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Re: Knife sharpener
« Reply #6 on: June 16, 2012, 09:51:25 AM »
I use Japanese Waterstones.
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Offline nateo

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Re: Knife sharpener
« Reply #7 on: June 16, 2012, 10:06:58 AM »
I use Japanese Waterstones.

I think that's what I'd need to do on the Shuns. How hard is it to free-hand the angle? How important is it for the angle to be precise? Are there any guides that are worth using?

I have these like clamp-on angle guides for my hand files for tuning ski edges, I wonder if there's something similar for knives.
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Offline euge

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Re: Knife sharpener
« Reply #8 on: June 16, 2012, 10:36:07 AM »
I use an aluminum oxide (2-sides) and a 1000/6000 grit Japanese waterstone. By hand baby. It depends a lot on the quality of the steel on how much force you need to use and how sharp they will get and keep their edges.

And you will need a steel to keep your knives honed if you don't already have one.
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Offline tumarkin

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Re: Knife sharpener
« Reply #9 on: June 16, 2012, 11:00:37 AM »
I use Japanese Waterstones.

I think that's what I'd need to do on the Shuns. How hard is it to free-hand the angle? How important is it for the angle to be precise? Are there any guides that are worth using?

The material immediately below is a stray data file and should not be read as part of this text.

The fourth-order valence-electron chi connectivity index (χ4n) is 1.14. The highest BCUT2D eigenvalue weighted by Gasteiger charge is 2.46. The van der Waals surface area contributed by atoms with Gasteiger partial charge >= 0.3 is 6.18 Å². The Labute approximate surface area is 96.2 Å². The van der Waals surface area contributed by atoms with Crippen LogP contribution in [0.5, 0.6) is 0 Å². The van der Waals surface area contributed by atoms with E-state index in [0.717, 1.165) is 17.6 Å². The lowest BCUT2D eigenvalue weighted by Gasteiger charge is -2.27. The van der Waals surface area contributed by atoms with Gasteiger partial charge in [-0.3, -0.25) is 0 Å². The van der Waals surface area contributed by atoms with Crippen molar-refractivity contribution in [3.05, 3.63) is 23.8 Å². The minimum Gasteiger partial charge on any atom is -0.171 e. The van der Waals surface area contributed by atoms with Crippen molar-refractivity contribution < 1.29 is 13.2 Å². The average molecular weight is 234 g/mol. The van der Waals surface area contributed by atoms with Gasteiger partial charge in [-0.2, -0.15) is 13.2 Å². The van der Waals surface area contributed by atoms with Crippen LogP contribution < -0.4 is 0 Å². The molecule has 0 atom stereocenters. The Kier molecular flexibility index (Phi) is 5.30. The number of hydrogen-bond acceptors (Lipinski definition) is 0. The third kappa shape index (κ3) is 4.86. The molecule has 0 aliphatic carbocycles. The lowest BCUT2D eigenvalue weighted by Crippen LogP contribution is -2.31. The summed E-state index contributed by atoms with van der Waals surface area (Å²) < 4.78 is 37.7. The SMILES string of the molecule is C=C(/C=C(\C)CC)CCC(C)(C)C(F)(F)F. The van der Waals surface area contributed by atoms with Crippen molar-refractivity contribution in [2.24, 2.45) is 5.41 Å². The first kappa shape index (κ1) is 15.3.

I have these like clamp-on angle guides for my hand files for tuning ski edges, I wonder if there's something similar for knives.

+1 on the waterstones, though good synthetics or arkansas stones are also good. I'm not a fan of the automatic grinder sharpeners. some are ok, but others shorten the life of a knife considerably and never approach the edge you'll get with stones.

Hand held is the way to go, imho. however, there are guides available and some are quite good. in either case, with the shuns (or other japanese knives) keep in mind that the angle is shallower (about 15 degrees) vs 20-25 degrees on western knives. once you get used to the proper angle, it's not too hard to maintain. keeping it as consistent as possible is best, but a little variation isn't too terrible. ditto on the need to use a steel to maintain the edge. if you do so, your knife will seem sharper and will need actual sharpening much less frequently.
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Offline passlaku

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Re: Knife sharpener
« Reply #10 on: June 16, 2012, 11:10:52 AM »